6. @Primal Toad Let me know when you try it, how have you been liking the rest of 1/4 grass fed cow?

    @Aaron Blaisdell , @Frank Heart is a muscle so it makes sense that it’s close to regular meat in texture and flavor. But, so is tongue and I really haven’t found a good way to eat that yet. The texture of tongue really bothers me. If either of you know a good recipe for that let me know!

  7. wow, this looks awesome. I try to eat offal frequently too, and it is usually cow heart! Although ive always stewed it. No one can ever tell the difference between “normal” stew meat and the cubed heart. Im going to try this next time for sure, though. Thanks.

  8. @Kat
    I’ve only had tongue once in my life, as a teenager, and hated it. Even though it’s a muscle like skeletal muscle and heart muscle, it is also covered with a skin of taste receptors and mucousal glands which is probably why it is so icky. I haven’t thought to try making it now that I’ve gone primal. But I do love real offal, such as liver (even beef), sweetbreads, and kidneys.

  9. @ben Oh I haven’t tried stewing heart, sounds good. I’ll have to try that.

    @Aaron Blaisdell I have made tongue a couple times and removing the skin was pretty easy, but the overall texture of the tongue meat is still strange. I’m going to try grinding it up with some regular ground beef to see if it’s good that way. I have never tried sweetbreads, still looking for a source to get them from. Not sure why the farmers around here don’t seem to have any.

  10. Here is what I do to beef heart. Its a bit complicated but totally worth it.
    Use this recipe simply for cooking directions, forget the lima, parsnips and potatoes and bullion (im sure you have your own stock) — http://allrecipes.com//Recipe/beef-heart-en-mole/Detail.aspx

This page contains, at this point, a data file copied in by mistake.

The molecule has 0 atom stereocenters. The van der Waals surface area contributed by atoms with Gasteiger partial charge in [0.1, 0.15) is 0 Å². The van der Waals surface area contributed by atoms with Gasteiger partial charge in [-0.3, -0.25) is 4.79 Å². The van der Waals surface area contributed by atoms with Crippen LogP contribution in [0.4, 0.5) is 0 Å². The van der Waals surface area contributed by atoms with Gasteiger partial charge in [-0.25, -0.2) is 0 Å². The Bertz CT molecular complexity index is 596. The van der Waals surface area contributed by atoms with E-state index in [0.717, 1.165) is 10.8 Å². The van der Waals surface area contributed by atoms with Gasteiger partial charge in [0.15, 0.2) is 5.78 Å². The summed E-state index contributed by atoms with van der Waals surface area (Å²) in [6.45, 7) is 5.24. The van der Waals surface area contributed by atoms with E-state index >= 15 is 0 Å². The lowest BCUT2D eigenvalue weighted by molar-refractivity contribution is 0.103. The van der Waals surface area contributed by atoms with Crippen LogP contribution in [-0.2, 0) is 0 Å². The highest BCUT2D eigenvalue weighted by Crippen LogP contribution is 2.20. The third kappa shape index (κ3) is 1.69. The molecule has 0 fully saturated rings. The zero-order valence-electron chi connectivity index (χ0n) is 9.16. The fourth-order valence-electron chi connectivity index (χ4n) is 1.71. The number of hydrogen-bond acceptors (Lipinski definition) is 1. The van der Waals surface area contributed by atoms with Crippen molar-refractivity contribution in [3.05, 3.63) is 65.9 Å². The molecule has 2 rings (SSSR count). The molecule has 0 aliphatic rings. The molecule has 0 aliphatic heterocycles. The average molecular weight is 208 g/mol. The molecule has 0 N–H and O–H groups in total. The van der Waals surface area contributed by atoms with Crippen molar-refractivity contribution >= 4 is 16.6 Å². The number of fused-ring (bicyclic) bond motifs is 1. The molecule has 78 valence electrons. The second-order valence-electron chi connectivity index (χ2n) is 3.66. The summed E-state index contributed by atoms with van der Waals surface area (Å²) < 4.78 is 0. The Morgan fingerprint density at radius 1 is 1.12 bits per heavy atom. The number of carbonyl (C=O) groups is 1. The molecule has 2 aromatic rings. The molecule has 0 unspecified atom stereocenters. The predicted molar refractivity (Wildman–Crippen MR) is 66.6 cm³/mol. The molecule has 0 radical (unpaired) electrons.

Use this mole recipe —–http://www.davidlebovitz.com/archives/2005/11/a_frugal_gourme.html
    I make a double batch and save the rest for chicken later on.

    This is great on lettuce tacos with avocado, queso fresco and sour cream. The meat will be shreddable and the mole sauce will keep it moist and tender.

  11. I was given a gift of some beef heart and beef liver this morning when I stocked up on meat at the farmers market. I’ll be giving your recipe a shot over the next couple of days.

  12. I had a horrible heart incident, but mastered tongue, lol! I found & followed directions for cutting the skin off the tongue, then threw it in with a chuck roast and did it like a normal delicious pot roast, long & slow cooked.

    But the heart, I followed a recipe in Joy of Cooking to steam it in the oven and failed
    miserably. I just couldn’t keep the steam going, so it was cooked w/o any moisture and tasted just like plain old dry overcooked roast beef.

    So my conclusion was that both needed to be cooked like slow-cooking roasts, but here you’re doing it quick cooked. I’m surprised it was tender & not tough w/o time to break down whatever usually needs to be broken down? I still haven’t totally figured out the secrets behind how to know when to cook what cuts slow vs. fast, whole vs. cut up.